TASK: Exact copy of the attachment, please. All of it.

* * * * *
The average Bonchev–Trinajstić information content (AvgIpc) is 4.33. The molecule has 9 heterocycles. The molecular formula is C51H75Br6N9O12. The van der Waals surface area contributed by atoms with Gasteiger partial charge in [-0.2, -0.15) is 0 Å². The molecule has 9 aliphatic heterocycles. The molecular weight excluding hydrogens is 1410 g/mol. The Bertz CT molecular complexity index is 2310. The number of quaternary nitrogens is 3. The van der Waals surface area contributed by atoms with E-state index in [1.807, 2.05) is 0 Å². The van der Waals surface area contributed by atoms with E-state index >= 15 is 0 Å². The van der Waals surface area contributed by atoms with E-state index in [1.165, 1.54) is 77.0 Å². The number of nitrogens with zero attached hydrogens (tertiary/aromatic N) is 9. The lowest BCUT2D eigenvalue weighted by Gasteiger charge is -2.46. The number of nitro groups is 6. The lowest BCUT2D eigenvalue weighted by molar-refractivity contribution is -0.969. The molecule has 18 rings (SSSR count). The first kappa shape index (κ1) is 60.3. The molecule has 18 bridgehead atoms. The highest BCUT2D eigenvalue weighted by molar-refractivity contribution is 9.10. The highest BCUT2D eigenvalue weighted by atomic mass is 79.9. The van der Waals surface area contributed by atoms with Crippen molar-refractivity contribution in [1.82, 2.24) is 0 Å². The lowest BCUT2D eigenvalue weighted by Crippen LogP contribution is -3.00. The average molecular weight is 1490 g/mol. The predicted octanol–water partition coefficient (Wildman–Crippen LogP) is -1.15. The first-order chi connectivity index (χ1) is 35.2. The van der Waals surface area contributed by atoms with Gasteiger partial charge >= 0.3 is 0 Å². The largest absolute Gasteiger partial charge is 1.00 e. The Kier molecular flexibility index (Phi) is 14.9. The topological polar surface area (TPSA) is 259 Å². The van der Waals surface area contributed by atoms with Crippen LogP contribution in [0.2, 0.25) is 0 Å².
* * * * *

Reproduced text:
The average Bonchev–Trinajstić information content (AvgIpc) is 4.33. The molecule has 9 heterocycles. The molecular formula is C51H75Br6N9O12. The van der Waals surface area contributed by atoms with Gasteiger partial charge in [-0.2, -0.15) is 0 Å². The molecule has 9 aliphatic heterocycles. The molecular weight excluding hydrogens is 1410 g/mol. The Bertz CT molecular complexity index is 2310. The number of quaternary nitrogens is 3. The van der Waals surface area contributed by atoms with E-state index in [1.807, 2.05) is 0 Å². The van der Waals surface area contributed by atoms with E-state index >= 15 is 0 Å². The van der Waals surface area contributed by atoms with E-state index in [1.165, 1.54) is 77.0 Å². The number of nitrogens with zero attached hydrogens (tertiary/aromatic N) is 9. The lowest BCUT2D eigenvalue weighted by Gasteiger charge is -2.46. The number of nitro groups is 6. The lowest BCUT2D eigenvalue weighted by molar-refractivity contribution is -0.969. The molecule has 18 rings (SSSR count). The first kappa shape index (κ1) is 60.3. The molecule has 18 bridgehead atoms. The highest BCUT2D eigenvalue weighted by molar-refractivity contribution is 9.10. The highest BCUT2D eigenvalue weighted by atomic mass is 79.9. The van der Waals surface area contributed by atoms with Crippen molar-refractivity contribution in [1.82, 2.24) is 0 Å². The lowest BCUT2D eigenvalue weighted by Crippen LogP contribution is -3.00. The average molecular weight is 1490 g/mol. The predicted octanol–water partition coefficient (Wildman–Crippen LogP) is -1.15. The first-order chi connectivity index (χ1) is 35.2. The van der Waals surface area contributed by atoms with Gasteiger partial charge >= 0.3 is 0 Å². The largest absolute Gasteiger partial charge is 1.00 e. The Kier molecular flexibility index (Phi) is 14.9. The topological polar surface area (TPSA) is 259 Å². The van der Waals surface area contributed by atoms with Crippen LogP contribution in [0.2, 0.25) is 0 Å².